Is there then an Israelite counterpart to the legislative branch of the government? Strictly speaking, only the Ten Commandments and the elaborations of these commandments formed the constitution of Israel. The case laws of Israel then are the counterparts to the regular bills passed in the legislative branch of the government. And since even the case laws were given by God through Moses, they were also independent of the king and the judges. Hence with this clear separation of powers, all three independent branches of a democratic government today are reflected in the Mosaic Law.
This uncanny similarity is not coincidental. In an article published in a law journal, Jewish Biblical scholar Bernard Levinson (2006) argues that Deuteronomy is “the first constitution” in the world and thus contributes to “rethinking the origins of rule of law and separation of powers in light of Deuteronomy.” This is the abstract of the article:
This Article demonstrates the overlooked contribution of the ancient Near East to the development of constitutional law. The legal corpus of Deuteronomy provides a utopian model for the organization of the state, one that enshrines separation of powers and their systematic subordination to a public legal text—the “Torah”—that delineates their jurisdiction while also ensuring their autonomy. This legislation establishes an independent judiciary while bringing even the monarch under the full authority of the law. Deuteronomy’s implicit model for a political constitution is unprecedented in legal history. Two of its cornerstones are fundamental to the modern idea of constitutional government: (1) the clear division of political powers into separate spheres of authority; and (2) the subordination of each branch to the authority of the law. This legislation was so utopian in its own time that it seems never to have been implemented; instead, idealism rapidly yielded to political pragmatism. Nonetheless, Deuteronomy’s draft constitution provides an important corrective to standard accounts of constitutional legal history.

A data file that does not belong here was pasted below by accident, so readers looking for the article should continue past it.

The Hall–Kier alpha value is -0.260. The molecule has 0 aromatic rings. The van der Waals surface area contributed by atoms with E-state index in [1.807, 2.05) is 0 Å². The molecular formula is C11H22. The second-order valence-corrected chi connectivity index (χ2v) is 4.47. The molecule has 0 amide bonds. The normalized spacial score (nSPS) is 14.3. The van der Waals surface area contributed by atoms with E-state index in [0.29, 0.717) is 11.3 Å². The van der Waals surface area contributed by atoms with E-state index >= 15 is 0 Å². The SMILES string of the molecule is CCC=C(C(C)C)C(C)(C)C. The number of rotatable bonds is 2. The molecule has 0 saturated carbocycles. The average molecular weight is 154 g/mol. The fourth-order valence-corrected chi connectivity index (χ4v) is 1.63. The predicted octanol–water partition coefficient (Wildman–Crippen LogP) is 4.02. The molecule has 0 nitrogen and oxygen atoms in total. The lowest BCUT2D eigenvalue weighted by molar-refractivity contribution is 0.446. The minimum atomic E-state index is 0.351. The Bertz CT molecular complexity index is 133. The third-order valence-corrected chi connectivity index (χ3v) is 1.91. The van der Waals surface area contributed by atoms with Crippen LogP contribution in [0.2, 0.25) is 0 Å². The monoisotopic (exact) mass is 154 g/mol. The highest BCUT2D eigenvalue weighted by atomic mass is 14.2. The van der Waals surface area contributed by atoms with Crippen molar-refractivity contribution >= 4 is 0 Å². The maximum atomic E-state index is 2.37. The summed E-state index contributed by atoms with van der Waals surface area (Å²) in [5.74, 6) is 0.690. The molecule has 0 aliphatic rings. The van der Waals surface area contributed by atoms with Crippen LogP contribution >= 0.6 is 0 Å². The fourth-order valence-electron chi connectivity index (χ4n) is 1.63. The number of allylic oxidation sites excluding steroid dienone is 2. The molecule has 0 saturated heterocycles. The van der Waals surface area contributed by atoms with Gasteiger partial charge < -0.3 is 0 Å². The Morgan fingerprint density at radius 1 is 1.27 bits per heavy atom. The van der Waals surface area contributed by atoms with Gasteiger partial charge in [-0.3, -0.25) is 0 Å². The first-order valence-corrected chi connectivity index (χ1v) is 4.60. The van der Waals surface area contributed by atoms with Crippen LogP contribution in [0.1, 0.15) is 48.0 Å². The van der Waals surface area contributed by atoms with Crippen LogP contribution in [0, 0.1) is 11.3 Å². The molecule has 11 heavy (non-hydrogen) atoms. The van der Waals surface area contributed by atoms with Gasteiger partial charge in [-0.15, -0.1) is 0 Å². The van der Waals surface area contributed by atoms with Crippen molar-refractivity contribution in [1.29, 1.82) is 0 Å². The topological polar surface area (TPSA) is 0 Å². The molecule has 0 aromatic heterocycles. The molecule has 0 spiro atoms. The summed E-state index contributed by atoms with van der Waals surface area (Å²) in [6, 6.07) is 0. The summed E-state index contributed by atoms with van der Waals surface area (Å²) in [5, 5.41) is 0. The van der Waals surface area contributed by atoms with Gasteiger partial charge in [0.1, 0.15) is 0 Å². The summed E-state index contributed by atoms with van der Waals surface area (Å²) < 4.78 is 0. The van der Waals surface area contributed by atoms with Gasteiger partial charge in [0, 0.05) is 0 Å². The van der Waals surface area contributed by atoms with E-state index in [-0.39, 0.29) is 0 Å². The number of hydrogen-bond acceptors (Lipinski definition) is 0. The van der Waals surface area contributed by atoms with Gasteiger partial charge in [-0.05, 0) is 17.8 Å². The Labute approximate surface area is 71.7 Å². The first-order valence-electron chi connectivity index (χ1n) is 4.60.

Levinson has overstated his case by claiming that the constitutional model in Deuteronomy “seems never to have been implemented.” If we take the Biblical record of the history of Israel seriously, the model did shape politics in ancient Israel to a recognizable extent (see for instance, Ahab’s recognition of the limits of his powers versus the view of his foreign wife in 1 Kings 21:1-10). Even if its impact on ancient Israel was limited, the same cannot be said of its influence on the modern world. For Levinson’s own article implies that the Mosaic Law undoubtedly played a crucial role in the development of modern constitutionalism.